Kirsten Wilkins

Age: 40
From: Cape Town, South Africa

This is not an event. And we are not event organisers

I view Unogwaja as the facilitator of a self-powered journey.

The culmination of the physical preparation, financial fundraising and numerous conversations moving people to a place of understanding and support are where the real work lies. It’s bound to be an incredibly demanding end celebration, but those 11 days of courage are just that, a facilitated celebration of very determined efforts before we set off on day one.

I really appreciate the first day bicycle ride set off where others can join in. It underscores the very collaborative and transversal effort required get to the startline and is indeed an amazing picture of the collaboration required to overcome societal hardships more generally.

How do you think you will deal with adversity or things that don’t meet with your expectations?

There are quite a few lessons to be shared here, most of which I have had the pleasure of learning the hard way! I try to remember to the following:
1. Good planning: I really appreciate preparedness and good planning. We can’t predict exactly how projects and undertakings are going to unfold, but when you need that proverbial piece of duct tape, its helpful to have that close at hand. The physical planning that goes into Unogwaja is magnificent, understanding distances, timing, eating well, full water bottles etc, this really matters and it’s a solid foundation from which to deal with;

2. Understanding externalities: Being mindful of the possibilities removes the element of surprise. A headwind on a long bike day is a good example. I think it’s important to communicate possible challenges, consider and accept them before emotions set in. We cannot be in control of everything, so when the unexpected happens, we have a mental toolbox of sorts, and can be better prepared to push through.

3. Grasping opportunity: The unexpected can quite often be very positive! I enjoy ferreting out opportunity in adversity and seeing how we can disrupt our thinking and see the light in the darkness. When I ride for example, I always carry an extra tube and snack and almost always find folks who have punctured and need roadside bike assistance. 9 times out of 10 it’s a chance to help someone learn some bike maintenance skills too, which leaves them happy for having stopped rather than upset because of wrestling a tube and hating bicycles as a result. Engineered serendipity.

4. Unlocking and encouraging the strengths of others in that time: I don’t have all the skills required in times of hardship, and I try to encourage those that do, to bring them to the fore when needed. If its humor, a calm encouragement or simple muscle, it’s helpful to invite others to shine in their area of strength when it’s tough. I enjoy doing that!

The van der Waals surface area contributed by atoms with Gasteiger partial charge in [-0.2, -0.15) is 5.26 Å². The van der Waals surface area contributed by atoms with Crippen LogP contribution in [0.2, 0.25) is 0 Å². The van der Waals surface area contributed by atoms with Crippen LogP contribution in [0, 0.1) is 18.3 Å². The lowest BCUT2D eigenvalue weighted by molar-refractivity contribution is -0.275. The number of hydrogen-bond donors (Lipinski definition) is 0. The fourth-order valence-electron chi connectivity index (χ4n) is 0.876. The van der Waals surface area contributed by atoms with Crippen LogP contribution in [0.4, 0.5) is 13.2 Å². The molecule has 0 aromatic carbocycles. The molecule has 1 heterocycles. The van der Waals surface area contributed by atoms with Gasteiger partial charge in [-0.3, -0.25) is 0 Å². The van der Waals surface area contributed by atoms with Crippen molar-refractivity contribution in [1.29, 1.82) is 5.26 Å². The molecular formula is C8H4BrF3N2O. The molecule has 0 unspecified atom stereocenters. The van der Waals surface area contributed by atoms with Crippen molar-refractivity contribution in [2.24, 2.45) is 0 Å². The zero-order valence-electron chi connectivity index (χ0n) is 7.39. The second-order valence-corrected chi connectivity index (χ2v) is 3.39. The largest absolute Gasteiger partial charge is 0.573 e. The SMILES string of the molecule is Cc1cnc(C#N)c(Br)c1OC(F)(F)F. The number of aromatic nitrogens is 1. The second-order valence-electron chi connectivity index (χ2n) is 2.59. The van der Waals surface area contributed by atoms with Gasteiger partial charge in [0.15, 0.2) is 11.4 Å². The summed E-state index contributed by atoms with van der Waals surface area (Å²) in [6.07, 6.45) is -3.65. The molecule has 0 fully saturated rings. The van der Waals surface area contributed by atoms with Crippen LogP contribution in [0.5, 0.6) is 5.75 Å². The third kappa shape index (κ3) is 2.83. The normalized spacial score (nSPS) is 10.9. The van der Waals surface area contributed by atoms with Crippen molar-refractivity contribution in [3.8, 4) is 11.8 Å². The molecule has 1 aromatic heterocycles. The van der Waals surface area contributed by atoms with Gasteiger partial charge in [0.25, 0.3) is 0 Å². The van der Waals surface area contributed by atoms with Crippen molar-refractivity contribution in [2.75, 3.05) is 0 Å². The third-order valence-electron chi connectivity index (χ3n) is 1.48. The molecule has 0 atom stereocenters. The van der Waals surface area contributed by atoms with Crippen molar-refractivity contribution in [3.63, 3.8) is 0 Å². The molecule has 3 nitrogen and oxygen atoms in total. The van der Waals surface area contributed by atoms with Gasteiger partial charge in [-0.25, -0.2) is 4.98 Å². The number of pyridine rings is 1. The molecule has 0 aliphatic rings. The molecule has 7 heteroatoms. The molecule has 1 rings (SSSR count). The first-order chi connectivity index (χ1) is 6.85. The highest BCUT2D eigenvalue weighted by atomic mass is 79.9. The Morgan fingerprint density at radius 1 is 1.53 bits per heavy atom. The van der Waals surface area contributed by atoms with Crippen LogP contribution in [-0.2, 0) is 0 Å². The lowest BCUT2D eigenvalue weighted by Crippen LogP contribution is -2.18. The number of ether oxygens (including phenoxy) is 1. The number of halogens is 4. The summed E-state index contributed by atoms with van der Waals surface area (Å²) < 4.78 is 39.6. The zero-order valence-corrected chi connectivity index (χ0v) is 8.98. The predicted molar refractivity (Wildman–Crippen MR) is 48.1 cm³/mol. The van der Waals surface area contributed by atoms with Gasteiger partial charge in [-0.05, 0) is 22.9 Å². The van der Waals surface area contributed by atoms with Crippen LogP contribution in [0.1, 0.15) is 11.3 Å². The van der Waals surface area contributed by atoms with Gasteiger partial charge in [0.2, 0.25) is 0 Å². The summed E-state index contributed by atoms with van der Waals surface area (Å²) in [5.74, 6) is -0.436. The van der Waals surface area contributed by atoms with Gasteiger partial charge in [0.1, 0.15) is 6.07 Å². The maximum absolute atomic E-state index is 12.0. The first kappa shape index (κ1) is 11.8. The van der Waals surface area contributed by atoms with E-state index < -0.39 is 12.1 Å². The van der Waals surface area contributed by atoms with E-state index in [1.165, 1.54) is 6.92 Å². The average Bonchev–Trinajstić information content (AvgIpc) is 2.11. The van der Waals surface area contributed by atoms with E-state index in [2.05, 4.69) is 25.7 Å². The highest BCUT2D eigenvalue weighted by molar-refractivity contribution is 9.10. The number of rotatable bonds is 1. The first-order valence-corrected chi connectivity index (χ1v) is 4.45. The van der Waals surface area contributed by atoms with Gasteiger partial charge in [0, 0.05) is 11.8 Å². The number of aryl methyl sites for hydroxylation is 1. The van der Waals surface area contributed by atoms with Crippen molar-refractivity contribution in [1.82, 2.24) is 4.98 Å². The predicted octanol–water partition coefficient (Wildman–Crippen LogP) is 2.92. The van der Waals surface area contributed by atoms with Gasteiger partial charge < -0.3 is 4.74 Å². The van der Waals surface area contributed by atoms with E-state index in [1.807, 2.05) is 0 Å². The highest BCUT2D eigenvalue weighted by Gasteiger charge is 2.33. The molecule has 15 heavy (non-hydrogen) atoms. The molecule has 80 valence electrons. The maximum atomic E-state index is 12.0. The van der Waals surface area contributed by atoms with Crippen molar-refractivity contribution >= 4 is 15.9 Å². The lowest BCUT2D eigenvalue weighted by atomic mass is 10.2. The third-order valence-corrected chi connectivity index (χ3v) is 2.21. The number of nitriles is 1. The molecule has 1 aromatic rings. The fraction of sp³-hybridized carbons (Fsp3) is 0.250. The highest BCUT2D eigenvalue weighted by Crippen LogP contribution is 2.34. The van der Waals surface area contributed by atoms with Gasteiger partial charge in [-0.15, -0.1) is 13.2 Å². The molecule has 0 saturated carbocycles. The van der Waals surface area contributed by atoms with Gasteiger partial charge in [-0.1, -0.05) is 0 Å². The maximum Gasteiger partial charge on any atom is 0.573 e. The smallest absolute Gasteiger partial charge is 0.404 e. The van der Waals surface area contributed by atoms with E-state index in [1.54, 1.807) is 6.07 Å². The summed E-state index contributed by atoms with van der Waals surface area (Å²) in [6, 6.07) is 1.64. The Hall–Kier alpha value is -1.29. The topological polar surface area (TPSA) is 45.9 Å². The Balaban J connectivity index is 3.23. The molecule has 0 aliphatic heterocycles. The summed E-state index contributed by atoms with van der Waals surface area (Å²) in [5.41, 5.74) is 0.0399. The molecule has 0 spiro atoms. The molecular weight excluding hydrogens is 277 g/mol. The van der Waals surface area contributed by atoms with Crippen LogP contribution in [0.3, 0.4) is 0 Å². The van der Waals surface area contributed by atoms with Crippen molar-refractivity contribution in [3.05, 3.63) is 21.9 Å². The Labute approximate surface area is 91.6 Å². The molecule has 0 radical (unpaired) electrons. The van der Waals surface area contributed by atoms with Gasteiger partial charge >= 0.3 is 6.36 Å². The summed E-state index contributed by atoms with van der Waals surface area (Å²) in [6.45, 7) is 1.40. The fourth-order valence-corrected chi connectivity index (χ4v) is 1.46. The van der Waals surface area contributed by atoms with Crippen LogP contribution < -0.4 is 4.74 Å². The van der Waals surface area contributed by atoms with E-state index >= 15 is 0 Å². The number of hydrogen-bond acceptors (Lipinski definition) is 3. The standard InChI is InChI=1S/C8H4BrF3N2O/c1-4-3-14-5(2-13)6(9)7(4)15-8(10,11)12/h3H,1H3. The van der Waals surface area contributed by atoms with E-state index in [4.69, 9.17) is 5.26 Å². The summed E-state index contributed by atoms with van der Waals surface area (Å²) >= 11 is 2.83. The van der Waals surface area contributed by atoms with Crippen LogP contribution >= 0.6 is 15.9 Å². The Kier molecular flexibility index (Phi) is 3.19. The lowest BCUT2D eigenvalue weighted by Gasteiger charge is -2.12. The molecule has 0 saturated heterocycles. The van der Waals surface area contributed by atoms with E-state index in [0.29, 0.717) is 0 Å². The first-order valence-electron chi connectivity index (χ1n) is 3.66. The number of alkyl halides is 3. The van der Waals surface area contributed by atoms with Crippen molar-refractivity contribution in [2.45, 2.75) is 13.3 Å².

5. Sense of humor: The glue that holds it all together! I love to see people smile and enjoy the momentary lightness it brings to the darkest of places. So many endurance events I have been in force me to dig so very very deep in order to persevere. Smiles and laughs are so very necessary here. Providing them is my joy.

Why I am ready for The Unogwaja Challenege 2017:

My Unogwaja physical training schedule is well on track!

Before applying, I really needed to explore longer distance running and interrogate my own abilities in this area. I’ve been so caught up in the pure joy of bicycling that focusing on running was previously an after thought. A strange thing happened. I grew to love running and that has been a real gift. I’m as excited about Comrades as the cycling portion of Unogwaja, which is just thrilling and a lovely development for me.

That said, I have yet to run a full marathon and so, with a sober view and good advice have plotted out a consistent and tempered schedule of running and bike events for the next few months in order to ensure I qualify and am ready. My mental ability in physical adversity is also something I’ve been focusing on and will be required in October when I compete in the Tour of Ara. This 800km 6 day stage road/gravel race is grueling and will be an excellent conditioning physically and mentally. I look forward to partnering with other Unogwaja to learn and train more efficiently over the next few months.

Donations by Kirsten Wilkins in 2017

Date Donated By Amount Twitter Account Comment
13 Sep 2016 Anonymous R100 -
11 Oct 2016Eric BuddR1436@ericmbudd
07 Dec 2016R1000Application Donation
29 Jan 2017Rob LeathernR1000Robleathern Good luck we love you!!!!
03 Feb 2017Mike KlinkR250mikeklinkctWell wishes Kirsten & Team Unogwaja
08 Feb 2017Daniel & SindisoR1000We're with you!
09 Feb 2017DeeR1000
14 Feb 2017Anton GroenewaldR500
23 Feb 2017Keith BuhrR500Well done Kirsten!! So proud of your challenge you setting yourself for such a great cause.
28 Feb 2017Andre FelixR250
09 Mar 2017Butler's PizzaR7000butlerspizzaSAViva Kirsten! Viva Unogwaja!
29 Mar 2017 Anonymous R4299 - (1660x2)+(89x11) *
09 Apr 2017Rob LeathernR500robleathern
01 May 2017Rockets DC 2016R2200
01 May 2017 Anonymous R270 -
02 May 2017Butler's PizzaR14000
11 May 2017R500
12 May 2017 Anonymous R650 -
21 May 2017Claudia ChennellsR200@contestedspacesHello Kirsten, Going to ride again and hope not to crash on the railway line. See you on Thursday!
24 May 2017Paul KrynauwR300
24 May 2017 Anonymous R3045 - Hamba kakuhle Kirsten, Hamba kakuhle Unogwaja
01 Jun 2017WiseyR420A donation from an incredible family. This is nearly R5,000 split evenly between you all. It is important to split this amount evenly between each of you, because each of you as a team have inspired this donation. The family donating are Rich and Kylie and their two daughters from Australia, they have avidly followed the story of Unogwaja over the last three years and given over R25,000 to date. It is a testament to Unogwaja 2017's ability to inspire. Keep charging legends!!
12 Jun 2017R5000Bike Art Auction